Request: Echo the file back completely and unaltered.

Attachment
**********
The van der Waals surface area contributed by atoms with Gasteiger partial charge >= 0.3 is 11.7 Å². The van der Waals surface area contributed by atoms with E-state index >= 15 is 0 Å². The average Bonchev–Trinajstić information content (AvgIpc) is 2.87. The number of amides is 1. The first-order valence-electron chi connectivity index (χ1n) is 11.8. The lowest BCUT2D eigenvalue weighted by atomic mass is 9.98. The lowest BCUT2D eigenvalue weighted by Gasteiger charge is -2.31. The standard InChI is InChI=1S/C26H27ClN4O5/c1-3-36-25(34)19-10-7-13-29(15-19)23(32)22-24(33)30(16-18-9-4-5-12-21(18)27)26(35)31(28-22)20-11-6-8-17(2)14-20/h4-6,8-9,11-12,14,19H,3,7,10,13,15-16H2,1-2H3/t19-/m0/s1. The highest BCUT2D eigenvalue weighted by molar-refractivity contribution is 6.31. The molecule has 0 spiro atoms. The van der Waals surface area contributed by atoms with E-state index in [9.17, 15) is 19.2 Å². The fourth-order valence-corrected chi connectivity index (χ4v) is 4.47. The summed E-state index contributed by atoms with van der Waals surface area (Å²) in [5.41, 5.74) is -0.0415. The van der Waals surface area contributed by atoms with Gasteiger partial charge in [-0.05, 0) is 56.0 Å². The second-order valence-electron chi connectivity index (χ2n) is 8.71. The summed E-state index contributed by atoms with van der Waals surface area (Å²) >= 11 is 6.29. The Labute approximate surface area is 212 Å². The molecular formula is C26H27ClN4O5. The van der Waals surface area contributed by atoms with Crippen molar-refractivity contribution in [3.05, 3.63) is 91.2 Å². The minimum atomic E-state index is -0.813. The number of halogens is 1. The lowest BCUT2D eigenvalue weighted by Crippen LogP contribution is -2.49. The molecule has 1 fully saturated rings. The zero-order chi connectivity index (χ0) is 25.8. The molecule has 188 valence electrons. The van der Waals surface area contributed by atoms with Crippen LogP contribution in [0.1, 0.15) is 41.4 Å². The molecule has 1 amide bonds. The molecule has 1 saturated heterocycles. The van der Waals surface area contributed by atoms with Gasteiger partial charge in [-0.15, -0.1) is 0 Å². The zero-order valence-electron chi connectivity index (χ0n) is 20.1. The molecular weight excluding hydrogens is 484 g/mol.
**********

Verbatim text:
The van der Waals surface area contributed by atoms with Gasteiger partial charge >= 0.3 is 11.7 Å². The van der Waals surface area contributed by atoms with E-state index >= 15 is 0 Å². The average Bonchev–Trinajstić information content (AvgIpc) is 2.87. The number of amides is 1. The first-order valence-electron chi connectivity index (χ1n) is 11.8. The lowest BCUT2D eigenvalue weighted by atomic mass is 9.98. The lowest BCUT2D eigenvalue weighted by Gasteiger charge is -2.31. The standard InChI is InChI=1S/C26H27ClN4O5/c1-3-36-25(34)19-10-7-13-29(15-19)23(32)22-24(33)30(16-18-9-4-5-12-21(18)27)26(35)31(28-22)20-11-6-8-17(2)14-20/h4-6,8-9,11-12,14,19H,3,7,10,13,15-16H2,1-2H3/t19-/m0/s1. The highest BCUT2D eigenvalue weighted by molar-refractivity contribution is 6.31. The molecule has 0 spiro atoms. The van der Waals surface area contributed by atoms with E-state index in [9.17, 15) is 19.2 Å². The fourth-order valence-corrected chi connectivity index (χ4v) is 4.47. The summed E-state index contributed by atoms with van der Waals surface area (Å²) in [5.41, 5.74) is -0.0415. The van der Waals surface area contributed by atoms with Gasteiger partial charge in [-0.05, 0) is 56.0 Å². The second-order valence-electron chi connectivity index (χ2n) is 8.71. The summed E-state index contributed by atoms with van der Waals surface area (Å²) >= 11 is 6.29. The Labute approximate surface area is 212 Å². The molecular formula is C26H27ClN4O5. The van der Waals surface area contributed by atoms with Crippen molar-refractivity contribution in [3.05, 3.63) is 91.2 Å². The minimum atomic E-state index is -0.813. The number of halogens is 1. The lowest BCUT2D eigenvalue weighted by Crippen LogP contribution is -2.49. The molecule has 1 fully saturated rings. The zero-order chi connectivity index (χ0) is 25.8. The molecule has 188 valence electrons. The van der Waals surface area contributed by atoms with Crippen LogP contribution in [0.1, 0.15) is 41.4 Å². The molecule has 1 amide bonds. The molecule has 1 saturated heterocycles. The van der Waals surface area contributed by atoms with Gasteiger partial charge in [-0.15, -0.1) is 0 Å². The zero-order valence-electron chi connectivity index (χ0n) is 20.1. The molecular weight excluding hydrogens is 484 g/mol.